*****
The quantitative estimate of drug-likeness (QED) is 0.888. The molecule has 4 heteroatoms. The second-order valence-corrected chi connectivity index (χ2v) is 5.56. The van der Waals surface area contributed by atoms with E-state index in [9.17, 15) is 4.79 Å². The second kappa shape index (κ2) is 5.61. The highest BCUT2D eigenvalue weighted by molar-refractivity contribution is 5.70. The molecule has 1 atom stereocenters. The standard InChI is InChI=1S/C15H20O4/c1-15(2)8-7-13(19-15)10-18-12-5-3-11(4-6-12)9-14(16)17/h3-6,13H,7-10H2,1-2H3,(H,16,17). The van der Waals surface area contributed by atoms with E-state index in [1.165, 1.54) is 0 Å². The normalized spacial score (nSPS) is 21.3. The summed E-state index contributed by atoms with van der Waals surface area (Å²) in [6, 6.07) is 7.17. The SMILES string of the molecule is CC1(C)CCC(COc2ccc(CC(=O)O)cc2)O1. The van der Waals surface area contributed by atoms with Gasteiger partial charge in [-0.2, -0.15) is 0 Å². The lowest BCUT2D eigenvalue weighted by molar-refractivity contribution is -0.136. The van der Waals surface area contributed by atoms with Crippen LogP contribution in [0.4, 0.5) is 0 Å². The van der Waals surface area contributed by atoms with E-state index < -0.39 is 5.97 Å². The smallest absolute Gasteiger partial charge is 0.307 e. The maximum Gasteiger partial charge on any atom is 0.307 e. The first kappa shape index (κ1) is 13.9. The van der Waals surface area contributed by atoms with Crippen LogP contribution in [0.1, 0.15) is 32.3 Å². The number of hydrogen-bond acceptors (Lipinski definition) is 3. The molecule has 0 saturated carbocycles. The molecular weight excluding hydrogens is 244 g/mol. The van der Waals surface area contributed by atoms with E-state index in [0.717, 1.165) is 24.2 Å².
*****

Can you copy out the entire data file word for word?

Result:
The quantitative estimate of drug-likeness (QED) is 0.888. The molecule has 4 heteroatoms. The second-order valence-corrected chi connectivity index (χ2v) is 5.56. The van der Waals surface area contributed by atoms with E-state index in [9.17, 15) is 4.79 Å². The second kappa shape index (κ2) is 5.61. The highest BCUT2D eigenvalue weighted by molar-refractivity contribution is 5.70. The molecule has 1 atom stereocenters. The standard InChI is InChI=1S/C15H20O4/c1-15(2)8-7-13(19-15)10-18-12-5-3-11(4-6-12)9-14(16)17/h3-6,13H,7-10H2,1-2H3,(H,16,17). The van der Waals surface area contributed by atoms with E-state index in [1.165, 1.54) is 0 Å². The normalized spacial score (nSPS) is 21.3. The summed E-state index contributed by atoms with van der Waals surface area (Å²) in [6, 6.07) is 7.17. The SMILES string of the molecule is CC1(C)CCC(COc2ccc(CC(=O)O)cc2)O1. The van der Waals surface area contributed by atoms with Gasteiger partial charge in [-0.2, -0.15) is 0 Å². The lowest BCUT2D eigenvalue weighted by molar-refractivity contribution is -0.136. The van der Waals surface area contributed by atoms with Crippen LogP contribution in [0.4, 0.5) is 0 Å². The van der Waals surface area contributed by atoms with E-state index < -0.39 is 5.97 Å². The smallest absolute Gasteiger partial charge is 0.307 e. The maximum Gasteiger partial charge on any atom is 0.307 e. The first kappa shape index (κ1) is 13.9. The van der Waals surface area contributed by atoms with Crippen LogP contribution in [0.1, 0.15) is 32.3 Å². The number of hydrogen-bond acceptors (Lipinski definition) is 3. The molecule has 0 saturated carbocycles. The molecular weight excluding hydrogens is 244 g/mol. The van der Waals surface area contributed by atoms with E-state index in [0.717, 1.165) is 24.2 Å².